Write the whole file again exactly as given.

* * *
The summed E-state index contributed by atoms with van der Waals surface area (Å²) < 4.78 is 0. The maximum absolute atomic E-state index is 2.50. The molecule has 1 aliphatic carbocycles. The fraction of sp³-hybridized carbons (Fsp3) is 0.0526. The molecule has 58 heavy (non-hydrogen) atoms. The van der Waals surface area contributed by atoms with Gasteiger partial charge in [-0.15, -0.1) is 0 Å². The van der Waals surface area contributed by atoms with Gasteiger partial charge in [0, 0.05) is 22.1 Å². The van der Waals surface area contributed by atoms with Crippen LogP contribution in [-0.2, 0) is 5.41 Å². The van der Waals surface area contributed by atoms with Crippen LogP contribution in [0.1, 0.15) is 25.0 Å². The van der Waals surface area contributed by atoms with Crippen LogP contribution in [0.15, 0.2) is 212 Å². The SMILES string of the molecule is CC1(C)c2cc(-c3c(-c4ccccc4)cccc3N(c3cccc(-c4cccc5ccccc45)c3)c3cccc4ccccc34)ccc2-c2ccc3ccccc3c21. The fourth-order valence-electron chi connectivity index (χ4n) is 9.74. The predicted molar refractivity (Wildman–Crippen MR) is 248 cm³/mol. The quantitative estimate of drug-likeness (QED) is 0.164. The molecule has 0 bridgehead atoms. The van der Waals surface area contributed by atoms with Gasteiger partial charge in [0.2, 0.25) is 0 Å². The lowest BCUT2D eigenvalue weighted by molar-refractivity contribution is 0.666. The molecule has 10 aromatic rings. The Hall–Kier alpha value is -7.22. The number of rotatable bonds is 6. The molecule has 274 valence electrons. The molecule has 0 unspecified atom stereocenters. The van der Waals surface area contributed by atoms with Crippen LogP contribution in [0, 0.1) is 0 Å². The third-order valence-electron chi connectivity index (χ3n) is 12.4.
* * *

The summed E-state index contributed by atoms with van der Waals surface area (Å²) < 4.78 is 0. The maximum absolute atomic E-state index is 2.50. The molecule has 1 aliphatic carbocycles. The fraction of sp³-hybridized carbons (Fsp3) is 0.0526. The molecule has 58 heavy (non-hydrogen) atoms. The van der Waals surface area contributed by atoms with Gasteiger partial charge in [-0.15, -0.1) is 0 Å². The van der Waals surface area contributed by atoms with Gasteiger partial charge in [0, 0.05) is 22.1 Å². The van der Waals surface area contributed by atoms with Crippen LogP contribution in [-0.2, 0) is 5.41 Å². The van der Waals surface area contributed by atoms with Crippen LogP contribution in [0.1, 0.15) is 25.0 Å². The van der Waals surface area contributed by atoms with Crippen LogP contribution in [0.15, 0.2) is 212 Å². The SMILES string of the molecule is CC1(C)c2cc(-c3c(-c4ccccc4)cccc3N(c3cccc(-c4cccc5ccccc45)c3)c3cccc4ccccc34)ccc2-c2ccc3ccccc3c21. The fourth-order valence-electron chi connectivity index (χ4n) is 9.74. The predicted molar refractivity (Wildman–Crippen MR) is 248 cm³/mol. The quantitative estimate of drug-likeness (QED) is 0.164. The molecule has 0 bridgehead atoms. The van der Waals surface area contributed by atoms with Gasteiger partial charge in [0.2, 0.25) is 0 Å². The lowest BCUT2D eigenvalue weighted by molar-refractivity contribution is 0.666. The molecule has 10 aromatic rings. The Hall–Kier alpha value is -7.22. The number of rotatable bonds is 6. The molecule has 274 valence electrons. The molecule has 0 unspecified atom stereocenters. The van der Waals surface area contributed by atoms with Crippen LogP contribution in [0, 0.1) is 0 Å². The third-order valence-electron chi connectivity index (χ3n) is 12.4.